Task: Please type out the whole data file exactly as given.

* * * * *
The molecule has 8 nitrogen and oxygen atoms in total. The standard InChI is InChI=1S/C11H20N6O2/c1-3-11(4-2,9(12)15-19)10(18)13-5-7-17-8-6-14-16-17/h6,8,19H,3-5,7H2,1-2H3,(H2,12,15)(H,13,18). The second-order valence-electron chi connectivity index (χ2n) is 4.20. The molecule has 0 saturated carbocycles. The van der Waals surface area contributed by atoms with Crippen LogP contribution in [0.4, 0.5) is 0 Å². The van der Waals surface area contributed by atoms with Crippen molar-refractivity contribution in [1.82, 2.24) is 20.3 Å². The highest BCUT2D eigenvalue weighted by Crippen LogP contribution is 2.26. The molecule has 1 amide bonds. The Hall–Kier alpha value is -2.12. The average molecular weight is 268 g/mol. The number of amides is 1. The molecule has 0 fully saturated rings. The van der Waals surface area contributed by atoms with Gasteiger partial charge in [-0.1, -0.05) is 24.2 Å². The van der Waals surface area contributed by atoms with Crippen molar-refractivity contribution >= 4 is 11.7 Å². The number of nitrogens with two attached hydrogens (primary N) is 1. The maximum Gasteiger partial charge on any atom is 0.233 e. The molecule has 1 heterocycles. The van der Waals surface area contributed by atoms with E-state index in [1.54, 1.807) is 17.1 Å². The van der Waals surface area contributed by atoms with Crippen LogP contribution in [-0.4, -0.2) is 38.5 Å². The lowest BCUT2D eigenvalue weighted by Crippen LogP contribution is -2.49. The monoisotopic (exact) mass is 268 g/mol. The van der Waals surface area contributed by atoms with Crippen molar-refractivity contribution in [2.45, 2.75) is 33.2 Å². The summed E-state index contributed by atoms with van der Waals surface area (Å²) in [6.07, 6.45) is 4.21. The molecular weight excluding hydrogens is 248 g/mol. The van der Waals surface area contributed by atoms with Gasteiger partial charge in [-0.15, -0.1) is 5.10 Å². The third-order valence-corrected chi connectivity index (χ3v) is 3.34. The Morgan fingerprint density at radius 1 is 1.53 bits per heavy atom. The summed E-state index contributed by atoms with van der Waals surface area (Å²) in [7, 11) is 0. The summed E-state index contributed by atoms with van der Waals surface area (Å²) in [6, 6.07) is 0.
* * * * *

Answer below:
The molecule has 8 nitrogen and oxygen atoms in total. The standard InChI is InChI=1S/C11H20N6O2/c1-3-11(4-2,9(12)15-19)10(18)13-5-7-17-8-6-14-16-17/h6,8,19H,3-5,7H2,1-2H3,(H2,12,15)(H,13,18). The second-order valence-electron chi connectivity index (χ2n) is 4.20. The molecule has 0 saturated carbocycles. The van der Waals surface area contributed by atoms with Crippen LogP contribution in [0.4, 0.5) is 0 Å². The van der Waals surface area contributed by atoms with Crippen molar-refractivity contribution in [1.82, 2.24) is 20.3 Å². The highest BCUT2D eigenvalue weighted by Crippen LogP contribution is 2.26. The molecule has 1 amide bonds. The Hall–Kier alpha value is -2.12. The average molecular weight is 268 g/mol. The number of amides is 1. The molecule has 0 fully saturated rings. The van der Waals surface area contributed by atoms with Gasteiger partial charge in [-0.1, -0.05) is 24.2 Å². The van der Waals surface area contributed by atoms with Crippen molar-refractivity contribution >= 4 is 11.7 Å². The number of nitrogens with two attached hydrogens (primary N) is 1. The maximum Gasteiger partial charge on any atom is 0.233 e. The molecule has 1 heterocycles. The van der Waals surface area contributed by atoms with E-state index in [1.54, 1.807) is 17.1 Å². The van der Waals surface area contributed by atoms with Crippen LogP contribution in [-0.4, -0.2) is 38.5 Å². The lowest BCUT2D eigenvalue weighted by Crippen LogP contribution is -2.49. The monoisotopic (exact) mass is 268 g/mol. The van der Waals surface area contributed by atoms with Crippen molar-refractivity contribution in [2.45, 2.75) is 33.2 Å². The summed E-state index contributed by atoms with van der Waals surface area (Å²) in [6.07, 6.45) is 4.21. The molecular weight excluding hydrogens is 248 g/mol. The van der Waals surface area contributed by atoms with Gasteiger partial charge in [-0.15, -0.1) is 5.10 Å². The third-order valence-corrected chi connectivity index (χ3v) is 3.34. The Morgan fingerprint density at radius 1 is 1.53 bits per heavy atom. The summed E-state index contributed by atoms with van der Waals surface area (Å²) in [7, 11) is 0. The summed E-state index contributed by atoms with van der Waals surface area (Å²) in [6, 6.07) is 0.